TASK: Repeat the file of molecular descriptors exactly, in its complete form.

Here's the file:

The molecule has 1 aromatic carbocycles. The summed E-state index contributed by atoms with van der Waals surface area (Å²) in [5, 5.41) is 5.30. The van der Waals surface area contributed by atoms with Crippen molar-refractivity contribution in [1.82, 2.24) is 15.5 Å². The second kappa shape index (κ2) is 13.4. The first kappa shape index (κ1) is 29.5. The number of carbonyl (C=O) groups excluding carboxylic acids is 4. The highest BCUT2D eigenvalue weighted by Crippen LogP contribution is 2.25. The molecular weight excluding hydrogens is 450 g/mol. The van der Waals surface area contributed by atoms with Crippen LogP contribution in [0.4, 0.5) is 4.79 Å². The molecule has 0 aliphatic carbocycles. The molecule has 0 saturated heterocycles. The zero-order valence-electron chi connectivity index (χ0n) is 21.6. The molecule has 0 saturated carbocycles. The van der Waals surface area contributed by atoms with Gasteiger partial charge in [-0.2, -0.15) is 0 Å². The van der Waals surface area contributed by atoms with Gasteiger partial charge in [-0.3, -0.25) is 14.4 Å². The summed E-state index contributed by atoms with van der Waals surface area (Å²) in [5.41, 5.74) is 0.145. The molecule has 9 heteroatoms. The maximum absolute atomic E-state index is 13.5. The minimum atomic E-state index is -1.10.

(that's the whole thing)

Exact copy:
The molecule has 1 aromatic carbocycles. The summed E-state index contributed by atoms with van der Waals surface area (Å²) in [5, 5.41) is 5.30. The van der Waals surface area contributed by atoms with Crippen molar-refractivity contribution in [1.82, 2.24) is 15.5 Å². The second kappa shape index (κ2) is 13.4. The first kappa shape index (κ1) is 29.5. The number of carbonyl (C=O) groups excluding carboxylic acids is 4. The highest BCUT2D eigenvalue weighted by Crippen LogP contribution is 2.25. The molecular weight excluding hydrogens is 450 g/mol. The van der Waals surface area contributed by atoms with Crippen LogP contribution in [0.4, 0.5) is 4.79 Å². The molecule has 0 aliphatic carbocycles. The molecule has 0 saturated heterocycles. The zero-order valence-electron chi connectivity index (χ0n) is 21.6. The molecule has 0 saturated carbocycles. The van der Waals surface area contributed by atoms with Gasteiger partial charge in [-0.2, -0.15) is 0 Å². The van der Waals surface area contributed by atoms with Gasteiger partial charge in [-0.3, -0.25) is 14.4 Å². The summed E-state index contributed by atoms with van der Waals surface area (Å²) in [5.41, 5.74) is 0.145. The molecule has 9 heteroatoms. The maximum absolute atomic E-state index is 13.5. The minimum atomic E-state index is -1.10.